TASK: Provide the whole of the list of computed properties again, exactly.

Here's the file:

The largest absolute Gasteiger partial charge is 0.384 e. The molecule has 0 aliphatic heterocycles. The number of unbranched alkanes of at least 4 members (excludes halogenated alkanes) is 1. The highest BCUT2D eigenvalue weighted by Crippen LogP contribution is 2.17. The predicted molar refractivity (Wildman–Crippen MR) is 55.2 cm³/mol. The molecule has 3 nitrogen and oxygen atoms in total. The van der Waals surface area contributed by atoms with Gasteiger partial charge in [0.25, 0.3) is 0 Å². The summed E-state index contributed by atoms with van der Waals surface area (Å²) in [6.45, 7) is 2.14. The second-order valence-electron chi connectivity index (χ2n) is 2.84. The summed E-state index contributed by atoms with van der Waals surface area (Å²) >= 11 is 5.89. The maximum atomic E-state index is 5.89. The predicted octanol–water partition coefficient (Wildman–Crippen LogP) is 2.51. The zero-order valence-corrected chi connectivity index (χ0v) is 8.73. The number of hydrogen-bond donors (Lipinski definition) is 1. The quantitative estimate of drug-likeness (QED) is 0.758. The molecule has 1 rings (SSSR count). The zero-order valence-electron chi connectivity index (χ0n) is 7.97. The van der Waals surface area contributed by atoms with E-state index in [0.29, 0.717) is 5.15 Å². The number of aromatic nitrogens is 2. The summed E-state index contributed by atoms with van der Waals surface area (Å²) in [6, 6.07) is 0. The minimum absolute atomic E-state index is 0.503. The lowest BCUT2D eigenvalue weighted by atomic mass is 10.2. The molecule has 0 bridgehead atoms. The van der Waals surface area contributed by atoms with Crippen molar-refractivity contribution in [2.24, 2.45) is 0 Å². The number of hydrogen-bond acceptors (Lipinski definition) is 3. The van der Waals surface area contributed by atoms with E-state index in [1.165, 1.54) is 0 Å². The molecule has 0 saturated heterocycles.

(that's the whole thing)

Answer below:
The largest absolute Gasteiger partial charge is 0.384 e. The molecule has 0 aliphatic heterocycles. The number of unbranched alkanes of at least 4 members (excludes halogenated alkanes) is 1. The highest BCUT2D eigenvalue weighted by Crippen LogP contribution is 2.17. The predicted molar refractivity (Wildman–Crippen MR) is 55.2 cm³/mol. The molecule has 3 nitrogen and oxygen atoms in total. The van der Waals surface area contributed by atoms with Gasteiger partial charge in [0.25, 0.3) is 0 Å². The summed E-state index contributed by atoms with van der Waals surface area (Å²) in [6.45, 7) is 2.14. The second-order valence-electron chi connectivity index (χ2n) is 2.84. The summed E-state index contributed by atoms with van der Waals surface area (Å²) >= 11 is 5.89. The maximum atomic E-state index is 5.89. The predicted octanol–water partition coefficient (Wildman–Crippen LogP) is 2.51. The zero-order valence-corrected chi connectivity index (χ0v) is 8.73. The number of hydrogen-bond donors (Lipinski definition) is 1. The quantitative estimate of drug-likeness (QED) is 0.758. The molecule has 1 rings (SSSR count). The zero-order valence-electron chi connectivity index (χ0n) is 7.97. The van der Waals surface area contributed by atoms with E-state index in [0.29, 0.717) is 5.15 Å². The number of aromatic nitrogens is 2. The summed E-state index contributed by atoms with van der Waals surface area (Å²) in [6, 6.07) is 0. The minimum absolute atomic E-state index is 0.503. The lowest BCUT2D eigenvalue weighted by atomic mass is 10.2. The molecule has 0 bridgehead atoms. The van der Waals surface area contributed by atoms with Crippen molar-refractivity contribution in [2.24, 2.45) is 0 Å². The number of hydrogen-bond acceptors (Lipinski definition) is 3. The van der Waals surface area contributed by atoms with E-state index in [1.165, 1.54) is 0 Å². The molecule has 0 saturated heterocycles.